Local Clydesdale first to be sold at Mecum auction

Pictured is Jim Poole with his Clydesdale named WaterLou, who sold at auction during a special event in Davenport, Iowa. (Sean McGowan photo)

His four white legs, beautiful black mane and tail, and bright bay color put him “right up there, quality-wise” with some of the record-breaking Clydesdales Jim Poole of JFP Equine Inc. in Waterloo has auctioned in the past.

With a white blaze on his face, he weighs a little more than a ton and is best described as “challenging” and “mischievous.” On April 7, local Clydesdale WaterLou — a 4-year-old best-of-breed Clydesdale gelding — made history as the first of his kind to be sold at a Mecum Auctions event.

“It went really well. I’m confident they’re going to continue this trend in the future,” Poole said.

Mecum Auctions’ Gone Farmin’ Spring Classic typically includes the sale of tractors and collector cars but also featured WaterLou at this year’s event in Davenport, Iowa. Poole said one of his friends with connections to Mecum Auctions made the arrangements.

“They were talking about Clydesdales and my friend mentioned JFP Equine. I thought it would be fun,” he said.

After starting JFP Equine in 2011 — in which he sells Clydesdales and offers consultation to those interested in investing in the Clydesdale industry — Poole made a record-breaking $60,000 sale in 2014. He tied that record in 2016.

“It’s hard to compare them,” he said of the National Clydesdale Sale and Mecum event. “It’s apples and oranges.”

Regardless of the format of the event, Poole said he and Mecum Auctions worked well together in getting WaterLou ready for sale. 

“They did a phenomenal job of promoting him prior to the sale,” Poole said. “It was great.”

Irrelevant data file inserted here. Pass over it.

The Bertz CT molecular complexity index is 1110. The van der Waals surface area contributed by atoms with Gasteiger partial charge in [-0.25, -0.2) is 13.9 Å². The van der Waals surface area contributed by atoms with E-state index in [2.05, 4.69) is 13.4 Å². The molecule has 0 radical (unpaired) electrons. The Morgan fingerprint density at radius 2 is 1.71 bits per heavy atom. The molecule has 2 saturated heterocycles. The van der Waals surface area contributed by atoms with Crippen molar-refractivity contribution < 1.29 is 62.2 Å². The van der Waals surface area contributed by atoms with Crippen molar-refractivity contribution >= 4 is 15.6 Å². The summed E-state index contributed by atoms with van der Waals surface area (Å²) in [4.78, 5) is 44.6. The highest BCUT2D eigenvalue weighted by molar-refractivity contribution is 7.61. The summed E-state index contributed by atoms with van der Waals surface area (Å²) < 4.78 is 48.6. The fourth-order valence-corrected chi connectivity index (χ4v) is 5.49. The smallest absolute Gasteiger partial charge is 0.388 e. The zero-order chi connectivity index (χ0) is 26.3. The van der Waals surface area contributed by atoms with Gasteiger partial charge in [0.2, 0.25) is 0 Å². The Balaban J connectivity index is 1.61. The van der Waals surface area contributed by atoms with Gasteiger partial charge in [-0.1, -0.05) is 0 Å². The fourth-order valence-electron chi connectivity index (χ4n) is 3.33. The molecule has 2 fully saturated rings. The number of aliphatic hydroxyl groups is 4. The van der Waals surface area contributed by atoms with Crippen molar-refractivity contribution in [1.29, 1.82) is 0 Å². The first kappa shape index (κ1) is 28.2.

Poole sold WaterLou to a couple living on a ranch in Idaho. While he declined to share the sales total, Poole said WaterLou performed well in front of thousands of people.

“When they had him come out onto the track, he just stood there very still behind the podium loving every minute of it,” he described. “People loved him. They were all cheering and clapping.”

Leading up to the event, Poole said he, employee Doug Fog and Poole’s son Barclay spent about six weeks driving WaterLou and grooming him to prepare him for the auction.

“He’s intelligent. That’s just a fact. It’s the way he is,” Poole said. 

WaterLou’s name started out as “Lou” and was later changed to WaterLou after one of the first gasoline-powered tractors out of Waterloo, Iowa known as the Waterloo Boy.

“It’s a play on the fact that horses were the original tractors,” Poole explained. 

Following the success at the Mecum event, Poole and his employees are working diligently to get two Clydesdales ready for the National Clydesdale Sale slated for April 26 in Shipshewana, Ind. Poole described Apollo and Zeus as “two beautiful specimens.”

“We’re hoping they do well. I’m hoping they beat Torch’s record,” he said of the Clydesdale sold to tie the record in 2016.

Poole’s Clydesdales maintain a diet of oats, flaxseed, rice bran, and vitamins and minerals. More information on his business is available at experiencehorsepower.com.

Clydesdale horseshoes measure more than 20 inches from end to end and weigh about five pounds, which is more than twice as long as shoes worn by a riding horse. The horses are most commonly a bay color — characterized as reddish-brown with a black mane, tail, ear edges and lower legs.

Anheuser-Busch turned these “gentle giants” into a marketing campaign in 1933 shortly after the repeal of Prohibition. They continue to serve as a symbol of the quality of the brewery’s production through the years.

Poole worked as Clydesdale operations manager at Anheuser-Busch for 25 years, during which he oversaw expanding operations to breed and raise more horses.

“I knew all my life I wanted to work at Anheuser-Busch, and I got to do that,” he said. “I also knew all my life that I wanted to do what I’m doing now. It’s a fun thing for me. I always make sure they go to good homes.”

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